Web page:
JOSH MARSHALL AND KEVIN DRUM HAVE BOTH ADDRESSED KERRY’S IRAQ WAR resolution problem — and I don’t really want to pile on. Josh basically agrees with Kerry’s position that he voted for a process that gave the president the power to go to war as part of a suite of efforts to keep pressure on Saddam Hussein to support weapons inspections.
Drum also thinks that Kerry’s comments on the war and war resolution are consistent with many other of his earlier statements, and that this is “not so hard to understand at all.”
I think John Kerry is making a mistake similar to the one John McCain made over the debate about South Carolina’s Confederate flag. McCain was drawn into a litmus test of his views that would clearly divide one group of South Carolinians from another, and unfortunately took the bait and responded with “a statement echoing the language of white Southerners trying to keep the old battle flag flying over the Capitol in Columbia.” McCain called the confederate flag a “symbol of heritage.”
I have great respect for John McCain and wish he had trounced Bush in the 2000 primaries — but he got drawn into a trap that he could have evaded. The way he should have responded, had I been advising him, is that the only flag he and his fellow prisoners of war cared to see from the gulag of the “Hanoi Hilton” was the stars and stripes, the American flag — and that was the only flag he felt worth talking about. So much for hindsight.
Kerry is allowing himself to be drawn into seeming as if he supported this mess in Iraq. That way, liberal and independent hawks who supported the war will be with him — and those opposed to the invasion can parse the resolution into arguing that he really didn’t support it — but rather supported a regime of forced weapons inspections that would have ultimately kept us out of war.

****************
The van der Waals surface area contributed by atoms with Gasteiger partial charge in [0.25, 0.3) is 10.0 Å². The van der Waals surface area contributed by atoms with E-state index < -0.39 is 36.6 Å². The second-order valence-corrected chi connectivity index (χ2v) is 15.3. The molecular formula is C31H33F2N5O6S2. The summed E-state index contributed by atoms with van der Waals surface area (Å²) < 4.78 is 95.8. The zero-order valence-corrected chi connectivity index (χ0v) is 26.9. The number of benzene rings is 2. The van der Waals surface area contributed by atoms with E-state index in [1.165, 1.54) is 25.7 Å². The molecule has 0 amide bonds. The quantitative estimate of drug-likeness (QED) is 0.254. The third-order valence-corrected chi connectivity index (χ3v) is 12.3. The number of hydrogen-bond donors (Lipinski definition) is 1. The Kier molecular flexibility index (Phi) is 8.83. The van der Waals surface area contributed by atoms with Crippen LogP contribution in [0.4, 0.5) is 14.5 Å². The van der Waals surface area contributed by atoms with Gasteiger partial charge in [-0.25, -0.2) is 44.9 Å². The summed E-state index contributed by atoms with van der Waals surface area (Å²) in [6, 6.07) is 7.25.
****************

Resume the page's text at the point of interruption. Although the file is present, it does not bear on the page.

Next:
I wish Kerry had said that he should have guessed that Bush was going to short-circuit the “process” that the Iraq resolution called for and that in hindsight — he would not have given the president such latitude.
Kerry might have stated that rather than voting for the resolution — he should have called on Bush to send 100,000 troops after bin Laden in Afghanistan.
And Kerry might have offered further counsel to President Bush — “Mr. President. . .Come back to Congress when you finish this task and shut down al Qaeda, and then we can talk about Iraq; but frankly Pakistani nuclear materials proliferation and North Korean and Iranian weapons programs ought to rank higher on your priority list.”
To some degree, the distraction of resources toward regime change in Iraq gave the opportunity to bin Laden & Co. to regroup. Saddam Hussein deserves to be reviled — but he was a rational, self-interest maximizing thug who was rational in terms that we could understand. I believe that we could have found a complex of penalties and opportunities to keep Hussein in place until it made sense for us to deal with him, with allies aligned with us.
Bin Laden, in contrast, is rational in far scarier ways — so rational that he has brewed up a movement that thus far seems undeterrable.
Kerry and other members of Congress, the media, and the blue chip members of America’s civil society should not have allowed the seamless jump of attention from bin Laden and Afghanistan to Saddam Hussein.
Thus, in hindsight, Kerry should be saying that all of our muscle should have been focused on making bin Laden style terrorism a minor punctuation point in our nation’s history — rather than the enormous clause it has now become.
— Steve Clemons